Mariposa Museum series begins this Wednesday
In its sixth year, Mariposa Afternoons will again offer experiences that are both stimulating and fun designed to particularly accommodate the “afternoon crowd.” All of the presentations are part of the Mariposa’s current exhibition Sharing Sacred Ground: Weaving memory and Change in the Americas.
April 9 at 2 p.m. the first of the Mariposa Afternoons begins with Prayer Arrows—The Creation of a Votive Offering. Terry Reeves, Education Director at the Mariposa and fabric artist, Pashya White will give a brief overview of the significance of prayer arrows and other votive offerings from around the world and assist members of the audience in creating an arrow of their own.
For the second program on April 23, Made of Thunder, Made of Glass—American Indian Beadwork of the Northeast, artist and writer Gerry Biron will share examples of beadwork and examine the historical context and currents that contributed to the emergence of “souvenir” beadwork produced in the 19th century by the Northeast woodland tribes.
On May 7, in her presentation Tapestry Traditions, artist and educator Connie Gray will talk about the particular technique used to create tapestry weavings from basic concept to intricate design. She will refer to the tapestry art of Mary Merrill now on display at the Mariposa and other historic masterpieces.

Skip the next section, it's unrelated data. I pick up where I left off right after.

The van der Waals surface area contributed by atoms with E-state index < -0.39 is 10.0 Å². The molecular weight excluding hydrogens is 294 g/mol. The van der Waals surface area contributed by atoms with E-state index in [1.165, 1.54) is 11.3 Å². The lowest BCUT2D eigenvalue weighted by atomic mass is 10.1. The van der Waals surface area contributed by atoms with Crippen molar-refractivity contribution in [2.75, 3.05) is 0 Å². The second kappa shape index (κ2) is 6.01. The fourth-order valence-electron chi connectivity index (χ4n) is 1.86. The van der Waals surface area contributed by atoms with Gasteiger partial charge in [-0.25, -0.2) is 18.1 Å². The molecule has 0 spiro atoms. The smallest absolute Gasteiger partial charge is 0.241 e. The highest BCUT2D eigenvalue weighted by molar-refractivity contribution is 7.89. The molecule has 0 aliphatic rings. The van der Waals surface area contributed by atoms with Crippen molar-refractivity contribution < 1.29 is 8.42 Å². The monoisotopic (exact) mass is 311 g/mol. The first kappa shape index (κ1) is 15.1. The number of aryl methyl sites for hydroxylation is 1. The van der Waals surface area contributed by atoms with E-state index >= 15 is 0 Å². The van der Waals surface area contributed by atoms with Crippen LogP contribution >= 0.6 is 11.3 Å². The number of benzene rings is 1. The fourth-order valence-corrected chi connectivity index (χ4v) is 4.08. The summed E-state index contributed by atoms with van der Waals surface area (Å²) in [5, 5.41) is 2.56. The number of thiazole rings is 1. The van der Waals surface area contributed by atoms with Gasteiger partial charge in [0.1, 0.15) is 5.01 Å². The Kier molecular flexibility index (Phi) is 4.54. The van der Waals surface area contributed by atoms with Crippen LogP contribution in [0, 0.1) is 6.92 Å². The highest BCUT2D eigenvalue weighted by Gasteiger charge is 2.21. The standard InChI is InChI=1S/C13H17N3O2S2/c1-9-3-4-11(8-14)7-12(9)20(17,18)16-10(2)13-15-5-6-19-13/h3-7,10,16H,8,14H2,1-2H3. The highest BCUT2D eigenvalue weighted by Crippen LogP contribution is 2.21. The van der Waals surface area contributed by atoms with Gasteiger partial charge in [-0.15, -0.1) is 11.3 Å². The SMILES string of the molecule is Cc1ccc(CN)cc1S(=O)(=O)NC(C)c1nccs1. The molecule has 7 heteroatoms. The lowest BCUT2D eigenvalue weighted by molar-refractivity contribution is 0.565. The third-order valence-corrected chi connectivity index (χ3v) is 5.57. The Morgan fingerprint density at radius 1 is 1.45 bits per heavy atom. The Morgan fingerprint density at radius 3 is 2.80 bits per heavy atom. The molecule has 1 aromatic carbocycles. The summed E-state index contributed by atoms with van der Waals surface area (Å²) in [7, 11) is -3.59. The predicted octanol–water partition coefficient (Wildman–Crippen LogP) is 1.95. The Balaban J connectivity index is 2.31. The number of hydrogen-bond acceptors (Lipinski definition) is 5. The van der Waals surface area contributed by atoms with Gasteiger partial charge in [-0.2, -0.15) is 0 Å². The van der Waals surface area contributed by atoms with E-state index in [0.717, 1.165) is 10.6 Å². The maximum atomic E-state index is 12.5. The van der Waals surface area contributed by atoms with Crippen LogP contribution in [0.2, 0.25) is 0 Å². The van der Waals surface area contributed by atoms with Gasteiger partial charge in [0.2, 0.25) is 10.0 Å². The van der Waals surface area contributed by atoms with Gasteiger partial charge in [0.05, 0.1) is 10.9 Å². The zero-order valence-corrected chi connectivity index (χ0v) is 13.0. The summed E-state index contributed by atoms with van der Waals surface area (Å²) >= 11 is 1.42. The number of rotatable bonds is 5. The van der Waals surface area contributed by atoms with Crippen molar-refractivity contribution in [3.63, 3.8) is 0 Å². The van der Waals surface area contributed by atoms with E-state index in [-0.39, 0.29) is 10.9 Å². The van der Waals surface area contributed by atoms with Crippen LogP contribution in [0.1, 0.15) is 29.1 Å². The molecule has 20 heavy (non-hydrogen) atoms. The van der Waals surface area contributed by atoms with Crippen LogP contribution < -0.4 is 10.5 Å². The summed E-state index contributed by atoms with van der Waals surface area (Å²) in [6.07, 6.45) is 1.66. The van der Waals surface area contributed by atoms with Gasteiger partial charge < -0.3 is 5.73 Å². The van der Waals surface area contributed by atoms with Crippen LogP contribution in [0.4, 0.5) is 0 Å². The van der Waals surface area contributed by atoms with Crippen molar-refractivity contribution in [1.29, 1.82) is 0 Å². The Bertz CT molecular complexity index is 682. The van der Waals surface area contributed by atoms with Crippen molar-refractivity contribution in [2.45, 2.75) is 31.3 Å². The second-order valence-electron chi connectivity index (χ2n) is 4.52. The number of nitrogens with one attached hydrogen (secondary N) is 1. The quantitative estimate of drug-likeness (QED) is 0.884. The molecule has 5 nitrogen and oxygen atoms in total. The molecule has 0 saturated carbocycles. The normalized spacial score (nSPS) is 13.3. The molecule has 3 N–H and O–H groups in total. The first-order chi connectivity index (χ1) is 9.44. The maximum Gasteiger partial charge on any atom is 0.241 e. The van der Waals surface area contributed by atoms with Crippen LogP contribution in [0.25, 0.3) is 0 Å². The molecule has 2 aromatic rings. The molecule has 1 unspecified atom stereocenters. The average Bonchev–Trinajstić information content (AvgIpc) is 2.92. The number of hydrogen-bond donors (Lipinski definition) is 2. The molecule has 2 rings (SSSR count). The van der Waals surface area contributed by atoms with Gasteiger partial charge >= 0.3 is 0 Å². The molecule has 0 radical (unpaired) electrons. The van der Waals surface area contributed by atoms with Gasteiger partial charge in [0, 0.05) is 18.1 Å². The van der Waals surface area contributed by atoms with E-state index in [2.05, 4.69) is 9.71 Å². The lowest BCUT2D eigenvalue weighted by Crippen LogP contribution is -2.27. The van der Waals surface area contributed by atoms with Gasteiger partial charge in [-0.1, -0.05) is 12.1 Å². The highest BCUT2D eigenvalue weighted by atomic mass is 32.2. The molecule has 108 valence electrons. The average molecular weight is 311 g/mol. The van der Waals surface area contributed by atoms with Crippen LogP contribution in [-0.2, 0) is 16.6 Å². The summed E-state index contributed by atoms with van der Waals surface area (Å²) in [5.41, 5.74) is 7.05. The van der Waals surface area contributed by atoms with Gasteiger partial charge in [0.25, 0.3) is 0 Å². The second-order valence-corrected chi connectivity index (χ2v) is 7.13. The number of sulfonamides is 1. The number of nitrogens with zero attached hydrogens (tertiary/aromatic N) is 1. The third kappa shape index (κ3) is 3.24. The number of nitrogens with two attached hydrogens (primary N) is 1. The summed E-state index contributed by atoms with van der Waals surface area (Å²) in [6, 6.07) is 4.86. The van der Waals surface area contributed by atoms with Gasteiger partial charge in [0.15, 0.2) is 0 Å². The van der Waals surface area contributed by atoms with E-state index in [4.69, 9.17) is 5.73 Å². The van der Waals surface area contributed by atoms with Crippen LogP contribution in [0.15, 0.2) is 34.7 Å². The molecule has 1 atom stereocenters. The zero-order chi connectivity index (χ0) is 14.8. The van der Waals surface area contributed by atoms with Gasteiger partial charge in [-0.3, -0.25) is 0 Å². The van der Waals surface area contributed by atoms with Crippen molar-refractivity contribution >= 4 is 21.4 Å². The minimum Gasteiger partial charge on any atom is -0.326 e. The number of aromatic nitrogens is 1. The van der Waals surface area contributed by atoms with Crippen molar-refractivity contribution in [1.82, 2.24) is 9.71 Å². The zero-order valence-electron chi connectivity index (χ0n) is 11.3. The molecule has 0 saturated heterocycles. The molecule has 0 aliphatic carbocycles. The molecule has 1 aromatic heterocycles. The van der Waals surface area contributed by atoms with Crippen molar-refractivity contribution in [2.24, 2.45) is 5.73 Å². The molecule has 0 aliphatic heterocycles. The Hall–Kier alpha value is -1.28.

For the final presentation of the series on May 21, 12,000 Years Ago in the Granite State, Robert Goodby Associate Professor of Anthropology at Franklin Pierce University will describe how the depth of Native history was revealed when an archaeological site was unearthed in Keene, which dated back to the end of the Ice Age.
All Mariposa Afternoon programs begin at 2 p.m. and end with refreshments. Admission to each is $5, members free except for Made of Thunder Made of Glass and 12,000 Years Ago in the Granite State, which are free to everyone, thanks to generous grants from the New Hampshire Humanities Council.
Mariposa is wheelchair accessible.